Tilt-Shift Photography Week, Part II

Tilt-shift photography is a methods by which selective camera movements are used to place the camera’s focus on a specific portion of the image. The result often produces an effect that makes the scene in the image appear as if it was a model built in miniature. With the advent of digital photography and image manipulation software enabling selective blurring, tilt-shift photography and tilt-shift faking have exploded in popularity. Over the course of this week, we’ll be showing a number of tilt-shifted photos and videos of locations from around the world (Part I can be found here). Today, it’s the second part of Tilt-Shift Week, in which we look at landscapes captured in faux-miniature via amazing tilt-shifted videos.

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We begin with a video capturing everyday scenes in New York, The Sandpit by Sam O’Hare. It’s the very first tilt-shift video you see when typing ’tilt-shift’ into Google’s video search engine, and there’s a reason for that – it’s mesmerising. (For more of his tilt-shift work, watch Coachelletta, a video capturing scenes from the 2010 Coachella Valley Music and Arts Festival).

The Sandpit from Sam O’Hare on Vimeo.

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Fershad Irani captures more hustle bustle in Little Big City, a tilt-shift of Hong Kong.

Little Big City – Hong Kong Tilt Shift from Fershad Irani on Vimeo.

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Speaking of Asian city-states, you may have a hard time believing the scenes Keith Loutit’s The Lion City are not composed entirely of scale models, but rest assured that this is indeed Singapore.

The Lion City from Keith Loutit on Vimeo.

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Loutit has made other tilt-shift timelapses as well, including this collaboration with Jarbas Agnelli called The City of Samba, depicting Rio de Janeiro during Carnaval 2011.

The City of Samba from Jarbas Agnelli on Vimeo.

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Tristan Greszko takes a Pink Floyd-infused journey through the wintry terrain of western Wyoming in A Tiny Day in the Jackson Hole Backcountry, which captures extreme and backcountry skiers in miniature. Vimeo was impressed enough by the film to exhibit it at their showcase at the prestigious Sundance Film Festival this year. One can only imagine what Warren Miller would think of this.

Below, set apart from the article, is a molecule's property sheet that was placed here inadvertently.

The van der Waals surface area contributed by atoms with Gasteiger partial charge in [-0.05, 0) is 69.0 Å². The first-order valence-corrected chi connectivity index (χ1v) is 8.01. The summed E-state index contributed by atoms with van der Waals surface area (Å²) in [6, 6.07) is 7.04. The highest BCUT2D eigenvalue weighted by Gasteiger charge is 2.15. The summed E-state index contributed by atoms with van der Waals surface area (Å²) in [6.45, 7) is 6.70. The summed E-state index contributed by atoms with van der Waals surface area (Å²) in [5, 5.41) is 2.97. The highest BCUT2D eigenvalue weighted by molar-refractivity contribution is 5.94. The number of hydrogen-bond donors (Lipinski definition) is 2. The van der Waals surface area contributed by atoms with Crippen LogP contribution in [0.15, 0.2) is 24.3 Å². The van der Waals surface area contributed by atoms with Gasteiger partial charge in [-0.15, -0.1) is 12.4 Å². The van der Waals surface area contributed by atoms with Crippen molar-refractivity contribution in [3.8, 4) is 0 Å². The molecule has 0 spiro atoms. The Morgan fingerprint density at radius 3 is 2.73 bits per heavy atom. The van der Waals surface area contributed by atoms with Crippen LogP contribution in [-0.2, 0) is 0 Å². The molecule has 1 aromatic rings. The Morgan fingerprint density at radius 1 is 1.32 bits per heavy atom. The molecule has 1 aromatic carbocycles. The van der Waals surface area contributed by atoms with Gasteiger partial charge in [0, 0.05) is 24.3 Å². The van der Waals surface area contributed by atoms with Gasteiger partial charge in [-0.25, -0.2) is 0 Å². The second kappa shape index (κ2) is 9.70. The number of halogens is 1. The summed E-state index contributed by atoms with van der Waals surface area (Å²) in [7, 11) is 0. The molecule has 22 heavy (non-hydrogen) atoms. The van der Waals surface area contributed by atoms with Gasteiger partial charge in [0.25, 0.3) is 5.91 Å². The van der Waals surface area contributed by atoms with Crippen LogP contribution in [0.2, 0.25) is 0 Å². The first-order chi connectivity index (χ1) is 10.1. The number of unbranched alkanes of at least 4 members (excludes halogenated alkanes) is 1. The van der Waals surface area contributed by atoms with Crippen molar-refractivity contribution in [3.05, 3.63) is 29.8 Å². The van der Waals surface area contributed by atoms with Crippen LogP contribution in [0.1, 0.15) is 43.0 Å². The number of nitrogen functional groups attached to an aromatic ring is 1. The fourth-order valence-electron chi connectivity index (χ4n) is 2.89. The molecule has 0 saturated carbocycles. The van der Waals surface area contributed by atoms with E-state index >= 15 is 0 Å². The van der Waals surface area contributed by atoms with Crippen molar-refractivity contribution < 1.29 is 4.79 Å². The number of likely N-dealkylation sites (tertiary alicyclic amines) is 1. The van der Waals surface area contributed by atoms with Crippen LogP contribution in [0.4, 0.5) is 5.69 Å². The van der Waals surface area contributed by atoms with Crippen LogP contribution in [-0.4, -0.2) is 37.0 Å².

A Tiny Day in the Jackson Hole Backcountry from Tristan Greszko on Vimeo.

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For those interested in H2O of the unfrozen variety, Dean Crilly made this tiltshift of stunning Sydney Harbour, featuring obligatory shots of the Harbour Bridge and Opera House.

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Stu Kennedy shot Tilt Shift Lincoln UK entirely on a smartphone.

Tilt Shift Lincoln UK – KakePipe.com from Stu Kennedy on Vimeo.

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Four Creative Digital Media students from the Institute of Technology, Blanchardstown, Ireland created this film as part of their Tilt-shift Dublin project. Everything in this video is digitally manipulated using no special lenses.

Tilt-shift Dublin from Stephen Duffy on Vimeo.

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This tilt-shift timelapse goes ‘in, around, and above’ the megalopolis of Tokyo, including an all-important nighttime shot.

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Finally, we end with a bit of a mystery. We’re not sure where this footage was taken, but this video entitled Forest: Tilt Shift Effect is a terrific collection of woodland scenery, flowing streams and waterfalls (which are always fantastic, but even moreso when tilt-shifted), and countryside ruins.

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